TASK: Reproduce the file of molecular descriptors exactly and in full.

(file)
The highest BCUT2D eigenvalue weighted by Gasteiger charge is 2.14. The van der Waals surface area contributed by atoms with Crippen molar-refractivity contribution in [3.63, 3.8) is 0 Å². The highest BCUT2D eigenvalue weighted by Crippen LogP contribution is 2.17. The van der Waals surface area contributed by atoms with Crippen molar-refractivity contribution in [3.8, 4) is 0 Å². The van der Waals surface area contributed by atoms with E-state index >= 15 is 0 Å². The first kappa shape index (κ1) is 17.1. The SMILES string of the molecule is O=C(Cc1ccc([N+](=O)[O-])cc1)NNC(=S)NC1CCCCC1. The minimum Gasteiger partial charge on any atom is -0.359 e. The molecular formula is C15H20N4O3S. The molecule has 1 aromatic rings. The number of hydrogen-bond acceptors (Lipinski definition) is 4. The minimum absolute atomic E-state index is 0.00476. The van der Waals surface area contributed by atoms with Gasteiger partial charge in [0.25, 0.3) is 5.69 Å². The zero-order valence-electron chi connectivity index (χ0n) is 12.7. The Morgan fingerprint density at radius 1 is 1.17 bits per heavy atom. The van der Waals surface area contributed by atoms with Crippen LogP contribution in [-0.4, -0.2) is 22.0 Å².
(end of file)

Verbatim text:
The highest BCUT2D eigenvalue weighted by Gasteiger charge is 2.14. The van der Waals surface area contributed by atoms with Crippen molar-refractivity contribution in [3.63, 3.8) is 0 Å². The highest BCUT2D eigenvalue weighted by Crippen LogP contribution is 2.17. The van der Waals surface area contributed by atoms with Crippen molar-refractivity contribution in [3.8, 4) is 0 Å². The van der Waals surface area contributed by atoms with E-state index >= 15 is 0 Å². The first kappa shape index (κ1) is 17.1. The SMILES string of the molecule is O=C(Cc1ccc([N+](=O)[O-])cc1)NNC(=S)NC1CCCCC1. The minimum Gasteiger partial charge on any atom is -0.359 e. The molecular formula is C15H20N4O3S. The molecule has 1 aromatic rings. The number of hydrogen-bond acceptors (Lipinski definition) is 4. The minimum absolute atomic E-state index is 0.00476. The van der Waals surface area contributed by atoms with Gasteiger partial charge in [0.25, 0.3) is 5.69 Å². The zero-order valence-electron chi connectivity index (χ0n) is 12.7. The Morgan fingerprint density at radius 1 is 1.17 bits per heavy atom. The van der Waals surface area contributed by atoms with Crippen LogP contribution in [-0.4, -0.2) is 22.0 Å².